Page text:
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2019 Kia Forte 54% advanced high-strength steel, autobraking standard on at least 2 trims

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Market Trends | Repair Operations | Technology
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Kia said Wednesday the 2019 Kia Forte “strengthens its bones” for its third generation, describing a body made up of 54 percent advanced high-strength steel.

The vehicle — Kia’s top seller in 2017 — also added “hot-stamped components,” a reference likely to indicate ultra-high-strength steels.

This new configuration is likely to restrict what auto body shops can do to the popular sedan. Higher-strength steels tend to carry heat, sectioning and repair restrictions because of their metallurgy or role in crash protection.

“Because body stiffness plays a major role in NVH performance, engineers worked to increase rigidity for a quieter cabin and better handling tuned to match the Forte’s sporty and dynamic exterior appearance, resulting in a 16 percent stiffer body in white,” Kia wrote in a news release Wednesday. “New subframe designs help to improve lateral responsiveness, while steering feel is upgraded compared to its predecessor’s thanks to enhancements within the Motor Driven Power Steering (MDPS) system that reduce artificial steering feel and friction.”

Kia also changed the suspension geometry for a better driving feel, and it wrapped the continuously variable transmission in a sound insulating cover to cut 5 decibels out of the NVH.

Externally, the OEM said the Forte’s design stole from the Kia Stinger muscle car design but also has a similarity to the Sportage in the form of a “sleek horizontal trim piece” between the taillights.

“Creases in the hood contribute to the Forte’s muscular appearance while the combination of a newly designed signature tiger nose grille and aggressive black lower valance enhances its individual character,” Kia also wrote.

The vehicle also has air curtains in its front. LED headlights and taillights are available.

The Forte also gets more brains, making crash-reducing advanced driver assistance systems like lane-keeping and auto braking standard on all four trims, according to Kia. Howeer, one of the OEM’s specification sheets omits the FE trim and calls the tech standard on just the S and EX, not the LX. Kia also said the driver attention system which debuted on the 2018 Stinger will be standard on all four trims.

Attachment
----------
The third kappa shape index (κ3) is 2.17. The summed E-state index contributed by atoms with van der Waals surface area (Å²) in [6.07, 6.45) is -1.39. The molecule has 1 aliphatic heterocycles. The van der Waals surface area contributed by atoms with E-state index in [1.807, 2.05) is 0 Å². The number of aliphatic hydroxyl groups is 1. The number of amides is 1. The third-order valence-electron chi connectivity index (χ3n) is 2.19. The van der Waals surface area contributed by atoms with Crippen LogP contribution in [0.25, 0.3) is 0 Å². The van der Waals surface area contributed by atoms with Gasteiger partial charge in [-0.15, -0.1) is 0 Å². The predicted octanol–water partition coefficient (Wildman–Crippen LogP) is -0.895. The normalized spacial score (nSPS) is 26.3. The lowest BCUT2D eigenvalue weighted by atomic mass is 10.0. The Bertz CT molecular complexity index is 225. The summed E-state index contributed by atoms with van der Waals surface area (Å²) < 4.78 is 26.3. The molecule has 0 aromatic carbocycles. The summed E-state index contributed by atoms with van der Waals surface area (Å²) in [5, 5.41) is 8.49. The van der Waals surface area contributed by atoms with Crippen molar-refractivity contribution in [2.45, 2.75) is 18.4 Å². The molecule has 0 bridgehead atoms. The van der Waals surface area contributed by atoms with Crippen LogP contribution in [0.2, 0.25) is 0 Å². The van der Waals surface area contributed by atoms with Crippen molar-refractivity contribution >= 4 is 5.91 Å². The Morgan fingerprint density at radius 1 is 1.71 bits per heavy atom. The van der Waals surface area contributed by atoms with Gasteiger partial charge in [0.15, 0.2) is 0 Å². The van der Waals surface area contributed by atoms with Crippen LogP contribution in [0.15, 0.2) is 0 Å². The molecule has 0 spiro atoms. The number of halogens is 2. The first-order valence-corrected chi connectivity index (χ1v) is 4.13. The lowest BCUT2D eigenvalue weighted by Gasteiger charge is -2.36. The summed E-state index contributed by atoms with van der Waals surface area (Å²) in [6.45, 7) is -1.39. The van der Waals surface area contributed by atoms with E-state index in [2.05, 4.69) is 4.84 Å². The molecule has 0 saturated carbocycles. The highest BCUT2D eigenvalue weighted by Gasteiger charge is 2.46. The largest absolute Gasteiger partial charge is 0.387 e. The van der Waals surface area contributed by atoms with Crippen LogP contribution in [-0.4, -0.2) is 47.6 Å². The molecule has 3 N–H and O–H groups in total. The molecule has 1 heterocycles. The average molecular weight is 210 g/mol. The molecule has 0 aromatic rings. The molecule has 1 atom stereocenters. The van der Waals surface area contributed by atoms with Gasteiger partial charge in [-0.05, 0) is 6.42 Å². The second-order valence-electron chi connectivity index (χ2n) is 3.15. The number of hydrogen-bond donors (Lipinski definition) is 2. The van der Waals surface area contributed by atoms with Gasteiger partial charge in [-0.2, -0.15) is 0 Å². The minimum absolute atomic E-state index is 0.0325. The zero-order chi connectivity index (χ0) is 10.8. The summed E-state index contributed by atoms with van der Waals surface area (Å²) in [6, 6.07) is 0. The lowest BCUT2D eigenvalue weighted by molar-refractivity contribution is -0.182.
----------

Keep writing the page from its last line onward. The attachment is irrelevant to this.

“The system monitors a number of inputs from the vehicle and the driver and will sound a warning chime and display a graphic in the instrument binnacle that it’s time to take a break from driving if it senses the driver’s attention level has been significantly reduced,” Kia wrote in March of the driver monitoring.

The Forte’s optional systems include adaptive cruise control and a warning system combining both blind-spot and rear cross-traffic monitoring.

These systems mean repairers will likely see fewer Fortes crashing but potentially need to perform calibration work on the ones that do.

Shops might also have to refrain from actions like installing an aftermarket windshield or repairing or excessively refinishing too close to radar, based on warnings other OEMs have issued regarding ADAS technology.

More information:


Kia, Aug. 22, 2018

Kia repair procedure portal on


The 2019 Kia Forte appears at the North America International Auto Show on Jan. 15, 2018. (John Huetter/Repairer Driven News)

The 2019 Kia Forte is shown. (Provided by Kia)

Insurance Institute for Highway Safety Highway Loss Data Institute research has determined that numerous common advanced driver assistance systems are effective in reducing crashes. (Provided by Insurance Institute for Highway Safety)

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